North Korea said today it may pull out of talks with South Korea and again vowed to test-launch a missile, even as Japan strengthened its warnings to North Korea not to fire another rocket over Japanese territory.
Pyongyang said it would test the missile when it is ready, and North Korea's ruling party newspaper said that because of pressure from the United States, "the next war may break out on the Korean peninsula."
Bombast is standard fare for North Korea, but all sides have shown increasing concern recently as North Korea apparently has continued preparations to test a new long-range missile, the Taepodong II. Japan and the United States are particularly alarmed that such a launch would demonstrate a new offensive capability by the Pyongyang government, and the Japanese Foreign Ministry said today that Japan would join Washington and Seoul in issuing a "concrete warning" to North Korea if the launch appeared imminent.
North Korea has said the Taepodong I--which was tested last August and flew over Japan before landing in the Pacific Ocean--carried a satellite into orbit. But U.S. analysts have said the Taepodong II could carry a warhead to Hawaii or Alaska, not to mention closer targets such as Japan.
Analysts in Seoul, the South Korean capital, said they still believe North Korea is bluffing in order to get food and other economic assistance, and ultimately will cancel the launch. "They must count the costs and benefits, and they must see that the losses are far greater than the potential gains," said Lho Kyong Soo, professor of international politics at Seoul National University.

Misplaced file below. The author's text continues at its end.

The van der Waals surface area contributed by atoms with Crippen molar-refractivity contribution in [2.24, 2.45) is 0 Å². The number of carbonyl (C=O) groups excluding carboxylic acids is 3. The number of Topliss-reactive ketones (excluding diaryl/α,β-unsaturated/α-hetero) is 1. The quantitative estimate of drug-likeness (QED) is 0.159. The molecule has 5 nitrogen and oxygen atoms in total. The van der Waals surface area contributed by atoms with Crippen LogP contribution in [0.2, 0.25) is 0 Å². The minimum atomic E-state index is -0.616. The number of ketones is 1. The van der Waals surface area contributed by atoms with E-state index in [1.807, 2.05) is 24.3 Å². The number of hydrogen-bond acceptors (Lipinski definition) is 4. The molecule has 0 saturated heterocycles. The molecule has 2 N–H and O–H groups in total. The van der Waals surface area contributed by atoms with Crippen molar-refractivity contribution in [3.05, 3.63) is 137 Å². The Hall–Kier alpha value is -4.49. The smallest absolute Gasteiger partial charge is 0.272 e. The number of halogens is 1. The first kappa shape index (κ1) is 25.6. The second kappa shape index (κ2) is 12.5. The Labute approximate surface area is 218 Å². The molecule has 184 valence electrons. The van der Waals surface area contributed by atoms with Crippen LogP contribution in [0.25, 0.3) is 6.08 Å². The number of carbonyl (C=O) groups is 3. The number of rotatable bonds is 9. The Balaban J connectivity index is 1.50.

North Korea's chief negotiator at the North-South talks in Geneva said "we really don't see any point in coming" back to formal negotiations aimed at bringing a permanent peace to the Korean peninsula. North Korean Deputy Foreign Minister Kim Gye Gwan said his comments are "not an ultimatum," but he criticized the United States in the talks, which involve the two Koreas, the United States and China.
Chinese ambassador Qian Yongnian read a joint statement at the end of the talks saying that "all parties sharing the value of the four-party talks agreed to arrange the next round as quickly as possible," without saying when the next meeting would take place.
The threat to leave the four-party talks came over the U.S. refusal to discuss withdrawing its 37,000 troops from the South Korean demilitarized zone, where U.S. troops have been on guard since the 1950-53 Korean War, Kim said. His comments came at the end of the sixth session since the talks began in 1997.
The North Korean threat, along with a spike in tensions between China and Taiwan, has cast a pall of tension over a region that had been remarkably calm just months ago. Japan has issued increasingly pointed warnings to North Korea. Last week, Tokyo said it may block remittances from Koreans in Japan to relatives in the cash-strapped North, and said a missile launch might end Japan's food and economic assistance.